HIIT Demystified!

December 4, 2015

 

Why do we always look for the easy way out? Getting in shape and improving athletic performance takes work – you sweat, you burn, you repeat. Training methods continue to evolve but they all have a common thread, hard work.

 

Zealots of high intensity interval training or HIIT for short, profess that short and intense bursts of exercise are all one needs to get in shape. That’s right, it’s a dream come true – work out less yet gain more – but only if you’re looking for a way to hit the bare minimum.

 

It’s true that gains from HIIT rival those of longer workouts but only when compared to low intensity, steady state training. That’s basically the kind of intensity seen on elliptical trainers all over the country – if you can read a magazine while exercising, it shouldn’t come as any surprise that it doesn’t provide maximal benefit.

 

High intensity interval training has gained favor as a way to get a quick efficient workout. The theory of HIIT, supported by reams of scientific articles, is that multiple, hard as you can intervals can equal the benefit of a slower (read – easier) but much longer exercise sessions.

 

The classic session – called Tabatas after the researcher that developed the program – involves 4 minutes of alternating 20-second maximum efforts with brief 10-second rest periods. A training program built around two of those four-minute efforts was found to supply equal benefits as 40 minutes of easier exercise. Eight minutes of hard exercise versus 40 minutes – most would make that choice.

 

But slow down – literally and figuratively – exclusively jumping on the HIIT bandwagon ignores the fact that the body uses a variety of systems to power exercise. While the systems overlap, focusing exclusively on one type of training ignores other important energy systems that are responsible for peak performance. Even the coaches and researchers that recommend HIIT specify that it shouldn’t comprise more than 20% of a training program.

 

While HIIT training has become the workout du jour, threshold steady-state training (sustained hard effort) has been used for years by top coaches and athletes as it improves the body’s ability to eliminate lactic acid.

 

Steady state workouts are performed at the highest intensity that one can sustain for a 20-60 minutes, i.e. race pace. Although HIIT is performed at a higher absolute intensity, it incorporates frequent breaks that allow the participant to recover. Steady state or lactate threshold training is performed at a high intensity for a much longer time, allowing the body to adapt physiologically to sustained hard efforts. To use a running example – improving your lactate threshold allows one to run a 5k at a 7:00 min/mile pace rather than a 7:30 pace.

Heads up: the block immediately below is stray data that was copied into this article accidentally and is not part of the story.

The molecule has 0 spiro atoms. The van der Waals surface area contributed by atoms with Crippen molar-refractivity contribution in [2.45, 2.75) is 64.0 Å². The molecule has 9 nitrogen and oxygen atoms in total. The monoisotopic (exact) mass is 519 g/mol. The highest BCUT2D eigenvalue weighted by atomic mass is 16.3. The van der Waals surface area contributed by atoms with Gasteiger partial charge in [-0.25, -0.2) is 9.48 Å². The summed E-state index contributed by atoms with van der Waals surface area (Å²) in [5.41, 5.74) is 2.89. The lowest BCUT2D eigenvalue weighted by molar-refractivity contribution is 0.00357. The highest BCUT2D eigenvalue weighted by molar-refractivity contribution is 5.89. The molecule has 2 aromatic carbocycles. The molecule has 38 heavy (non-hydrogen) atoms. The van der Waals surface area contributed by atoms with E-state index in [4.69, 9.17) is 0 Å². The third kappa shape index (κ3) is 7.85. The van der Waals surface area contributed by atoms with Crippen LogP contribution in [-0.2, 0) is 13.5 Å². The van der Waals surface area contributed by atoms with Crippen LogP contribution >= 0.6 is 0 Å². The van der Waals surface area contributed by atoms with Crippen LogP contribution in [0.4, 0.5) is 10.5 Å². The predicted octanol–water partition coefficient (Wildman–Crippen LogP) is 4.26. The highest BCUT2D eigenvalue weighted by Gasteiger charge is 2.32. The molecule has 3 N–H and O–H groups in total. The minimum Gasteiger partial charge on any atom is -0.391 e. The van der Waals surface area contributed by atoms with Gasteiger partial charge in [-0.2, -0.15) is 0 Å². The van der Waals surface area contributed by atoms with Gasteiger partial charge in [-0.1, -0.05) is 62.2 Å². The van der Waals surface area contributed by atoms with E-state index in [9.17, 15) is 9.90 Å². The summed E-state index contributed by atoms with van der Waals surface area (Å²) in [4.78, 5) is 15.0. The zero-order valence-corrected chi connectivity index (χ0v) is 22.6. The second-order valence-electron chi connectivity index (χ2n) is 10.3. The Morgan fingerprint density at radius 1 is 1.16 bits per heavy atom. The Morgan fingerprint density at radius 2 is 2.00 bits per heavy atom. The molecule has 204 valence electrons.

There are multiple pillars that form the foundation of athletic performance and they include – strength, cardiovascular endurance, power, and speed. While the relative balance may differ by sport or activity, all of these facets should be addressed to achieve full athletic potential. For example, a football player doesn’t need the same type of aerobic endurance that a marathoner might, but still needs the endurance necessary to sustain repeated hard efforts over the course of a game.

 

Conversely, the marathoner doesn’t need to be able to push around 300-lb defensive linemen but needs the strength to shock absorb joints and maximize muscular endurance and efficiency. Weak muscles have to apply too much energy per stride and so quickly become fatigued and inefficient.

 

One study of different training methods in rowers found that steady state threshold training elicited the greatest response in muscle building hormones. Sustained exercise, as compared to interval type training, increased testosterone and growth hormone levels to a greater extent. Increases in growth hormones are critical not only for improvements in fitness and performance but have been linked to improved mental function and well-being.

 

When it comes to weight loss a recent article in the Journal of Obesity found that while HIIT may be advocated as a time-efficient strategy for eliciting comparable fitness benefits as traditional continuous exercise it appears to be less effective for weight loss.

 

This by no means suggests that high intensity interval training is a waste of time or isn’t a valuable tool in improving fitness. The take-away points should be: exercise training should incorporate a variety of different intensities and times to provide maximum benefit; and the most important, there are no shortcuts in health and fitness.

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